Fumio Watanabe, executive adviser, KDDI & corporate officer CTO, UQ Communications, Japan is delivering the opening keynote on Day One of the LTE Asia conference, taking place on the 18th-19th September 2013 at the Suntec, Singapore. Ahead of the show we get an insight into what makes KDDI special compared to its rivals.

How has your LTE network developed over the past year?

Unlike the usual approach of launching services with limited coverage, KDDI adopted a far more aggressive strategy when it launched LTE services in September 2012. KDDI aimed to solicit the advantages of LTE by starting with a wide nationwide coverage on Day One and by rolling out the network at a faster pace than had ever been achieved elsewhere. Eight months after the service launched, the population coverage using the 800MHz band reached 97 per cent as of May 2013 and will be further expanded to 99 per cent by the end of FY2013 (Total 3G/LTE subscriptions: 38.6 million as of July 2013 ).

KDDI’s approach to deploying LTE is not a mere implementation of LTE, but is truly unique and ambitious. By introducing LTE in multiple bands (800MHz, 1.5GHz and 2.1GHz) at the initial launch, we have secured the capacity and coverage as well as compatibility with global handsets, while saving the cost associated with network deployment.

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Interview: Director, enterprise strategy research department, Korea Telecom: “Companies that can extract useful information from big data will be potential market-leaders.”

Mi-Young Ko, director of enterprise strategy, research department, Korea Telecom

Mi-Young Ko, director of enterprise strategy, research department, Korea Telecom

Mi-Young Ko, director of enterprise strategy, research department, Korea Telecom, Korea is speaking on Day Two of the LTE Asia conference, taking place on the 18th-19th September 2013 at the Suntec, Singapore. Ahead of the show we gain his insight into how big data is changing the decision making landscape for telcos.

How can data analytics make a difference to enterprise mobile strategy?

As smart devices such as smartphone and tablet PC have become more common, the amount of useful data that includes personally identifiable information has dramatically increased. In this so called ‘Smart IT’ era, the social networking service and ‘lifelog’ data (lifelog : an individual’s daily life stored in the digital space) are all combined together. Due to this, the influence of big data is increasing.

Big data offers differentiated strategic achievements in the areas as below.

1) The accuracy of predictions can be increased as data is automatically updated

2) User’s hidden needs can be effectively discovered through new pattern from customer’s daily life.

3) The range and accuracy of risk control can be increased through providing qualitative information.

4) Customised services can be provided by differentiating individual data.

5) Real-time monitoring makes immediate responses to customer and business needs possible.

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Interview: Division Head Network Quality Assurance for Indosat: “Carriers need to start to migrate from radio backhaul to fibre”.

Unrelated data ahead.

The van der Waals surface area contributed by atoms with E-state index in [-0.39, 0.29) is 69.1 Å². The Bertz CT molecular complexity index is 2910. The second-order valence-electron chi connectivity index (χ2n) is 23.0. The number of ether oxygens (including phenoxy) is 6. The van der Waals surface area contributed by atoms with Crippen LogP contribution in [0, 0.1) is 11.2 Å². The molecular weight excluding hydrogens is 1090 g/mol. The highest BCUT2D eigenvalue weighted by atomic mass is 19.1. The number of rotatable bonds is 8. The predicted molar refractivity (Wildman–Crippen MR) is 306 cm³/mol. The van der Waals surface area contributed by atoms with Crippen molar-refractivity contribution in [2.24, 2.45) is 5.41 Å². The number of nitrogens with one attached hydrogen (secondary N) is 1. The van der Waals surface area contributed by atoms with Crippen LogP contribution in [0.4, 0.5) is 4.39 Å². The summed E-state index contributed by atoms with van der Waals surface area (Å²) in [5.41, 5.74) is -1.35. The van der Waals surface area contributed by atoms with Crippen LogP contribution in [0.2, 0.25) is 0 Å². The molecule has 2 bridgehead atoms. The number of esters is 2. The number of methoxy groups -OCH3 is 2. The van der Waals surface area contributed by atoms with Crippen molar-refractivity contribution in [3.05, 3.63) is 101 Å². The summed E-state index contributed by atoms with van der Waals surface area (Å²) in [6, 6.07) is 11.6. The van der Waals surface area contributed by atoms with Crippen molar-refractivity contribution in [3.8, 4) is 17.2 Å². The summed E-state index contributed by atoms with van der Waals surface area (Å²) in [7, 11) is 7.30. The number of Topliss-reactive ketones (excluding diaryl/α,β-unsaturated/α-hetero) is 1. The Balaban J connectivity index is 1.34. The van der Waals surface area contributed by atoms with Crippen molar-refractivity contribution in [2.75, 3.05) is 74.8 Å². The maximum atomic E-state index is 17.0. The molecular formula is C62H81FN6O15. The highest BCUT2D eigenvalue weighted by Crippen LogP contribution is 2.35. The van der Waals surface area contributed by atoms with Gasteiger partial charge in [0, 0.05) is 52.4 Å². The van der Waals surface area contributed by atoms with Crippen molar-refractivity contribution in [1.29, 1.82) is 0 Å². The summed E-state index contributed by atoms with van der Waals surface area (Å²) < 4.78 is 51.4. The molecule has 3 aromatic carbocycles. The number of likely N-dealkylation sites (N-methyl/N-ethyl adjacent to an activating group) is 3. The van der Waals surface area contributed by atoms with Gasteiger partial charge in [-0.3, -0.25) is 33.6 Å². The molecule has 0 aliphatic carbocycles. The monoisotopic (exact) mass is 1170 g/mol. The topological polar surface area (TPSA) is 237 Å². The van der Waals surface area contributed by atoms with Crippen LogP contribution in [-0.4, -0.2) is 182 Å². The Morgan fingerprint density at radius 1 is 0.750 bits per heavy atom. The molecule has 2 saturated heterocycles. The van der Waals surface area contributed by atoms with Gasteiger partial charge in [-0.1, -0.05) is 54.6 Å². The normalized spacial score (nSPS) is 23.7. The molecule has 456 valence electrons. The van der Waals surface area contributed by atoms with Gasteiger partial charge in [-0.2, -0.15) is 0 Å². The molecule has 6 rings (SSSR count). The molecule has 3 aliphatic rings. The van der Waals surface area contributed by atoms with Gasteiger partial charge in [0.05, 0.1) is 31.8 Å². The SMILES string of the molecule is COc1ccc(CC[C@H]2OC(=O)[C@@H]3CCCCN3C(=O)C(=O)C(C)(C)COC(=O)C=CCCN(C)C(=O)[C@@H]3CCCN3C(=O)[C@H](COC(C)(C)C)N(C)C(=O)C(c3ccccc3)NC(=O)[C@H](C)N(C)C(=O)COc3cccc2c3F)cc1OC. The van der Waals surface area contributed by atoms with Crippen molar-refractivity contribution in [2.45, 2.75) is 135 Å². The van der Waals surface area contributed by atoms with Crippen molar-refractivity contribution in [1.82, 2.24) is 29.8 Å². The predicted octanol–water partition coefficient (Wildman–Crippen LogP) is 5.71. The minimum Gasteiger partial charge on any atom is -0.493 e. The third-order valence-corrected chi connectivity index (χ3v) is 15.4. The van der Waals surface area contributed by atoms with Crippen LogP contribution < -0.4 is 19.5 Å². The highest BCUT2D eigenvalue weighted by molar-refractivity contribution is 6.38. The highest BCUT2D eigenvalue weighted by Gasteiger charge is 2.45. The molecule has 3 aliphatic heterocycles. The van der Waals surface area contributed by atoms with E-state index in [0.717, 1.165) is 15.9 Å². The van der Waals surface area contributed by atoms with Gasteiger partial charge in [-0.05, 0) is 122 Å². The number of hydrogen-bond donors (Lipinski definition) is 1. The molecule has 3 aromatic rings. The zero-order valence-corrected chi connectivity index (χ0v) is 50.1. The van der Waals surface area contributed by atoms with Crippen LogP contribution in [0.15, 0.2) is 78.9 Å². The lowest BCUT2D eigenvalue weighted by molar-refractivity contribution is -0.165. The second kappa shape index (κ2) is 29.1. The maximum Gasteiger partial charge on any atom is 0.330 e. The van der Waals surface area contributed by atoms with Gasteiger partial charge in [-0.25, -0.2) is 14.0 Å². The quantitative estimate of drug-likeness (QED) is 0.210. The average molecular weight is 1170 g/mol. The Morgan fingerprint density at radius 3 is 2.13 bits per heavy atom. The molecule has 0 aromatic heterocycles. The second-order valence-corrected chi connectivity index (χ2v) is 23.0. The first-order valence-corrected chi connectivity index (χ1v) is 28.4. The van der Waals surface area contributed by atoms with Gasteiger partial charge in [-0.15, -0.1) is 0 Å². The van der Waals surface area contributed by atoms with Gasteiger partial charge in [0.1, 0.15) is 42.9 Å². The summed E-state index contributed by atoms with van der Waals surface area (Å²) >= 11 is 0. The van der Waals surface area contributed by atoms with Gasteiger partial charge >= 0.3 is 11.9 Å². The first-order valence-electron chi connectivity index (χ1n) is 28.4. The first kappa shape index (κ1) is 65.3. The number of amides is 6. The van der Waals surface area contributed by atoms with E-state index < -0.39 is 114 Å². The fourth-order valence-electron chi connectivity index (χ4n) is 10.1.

Jeremiah Ratadhi, Division Head Network Quality Assurance for Indosat, Indonesia

Jeremiah Ratadhi, Division Head Network Quality Assurance for Indosat, Indonesia

Jeremiah Ratadhi, Division Head Network Quality Assurance for Indosat, Indonesia is speaking on the challenges of providing backhaul for rural areas, on Day Two of the LTE Asia conference, taking place on the 18th-19th September 2013 at the Suntec, Singapore. Ahead of the show, we find out more about the challenges of providing backhaul for LTE in the region.  

What have been the main developments and major milestones for you over the last 12 months with regards to LTE?

Indosat plans to modernise 25,000 of our base stations to MSR BTS (Multi-Standards Radio Base Station) that already for LTE. It’s a major project and currently we have 50 per cent competed. However, Indosat is still waiting for the Indonesian government to issue licenses for LTE before we can launch our network.

How much of a challenge do you feel monetising LTE will be?

The challenge will be great since the amount of data traffic is set to increase significantly, while subscribers may not be willing to pay more for the higher speeds. At the same time, ever more OTT players will be able to sell their content thanks to the high-speed LTE networks.

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Vice president, FTTH Council APAC: “With the increase of multimedia services running over 4G systems the strain is now at the backhaul link.”

Bernard HL Lee, R&D Director, SENKO Advanced Components and vice president, FTTH Council APAC

Bernard HL Lee, R&D Director, SENKO Advanced Components and vice president, FTTH Council APAC

Bernard HL Lee, R&D Director, SENKO Advanced Components and vice president, FTTH Council APAC is taking part in a panel discussion on effectively commercialising LTE Networks through policy control on Day One of the LTE Asia conference, taking place on the 18th-19th September 2013 at the Suntec, Singapore. Ahead of the show we get a few of this thoughts on the importance of policy control systems and whether fibre is a necessity for backhaul.

To what extent are policy control systems essential for enabling operators to offer points of differentiation?

In order to encourage operators to offer points of differentiation to the end consumers there need to be fair and healthy competition in the market. The policy control system should therefore encourage fair competition and opportunities for new and ‘innovative’ operators into the market place. One such policy that has been widely adopted is the common trenching or shared infrastructure policy by regulators or government, which not only lower the barrier for new operators to offer their services but also assist in proper and managed civil infrastructure planning and deployment.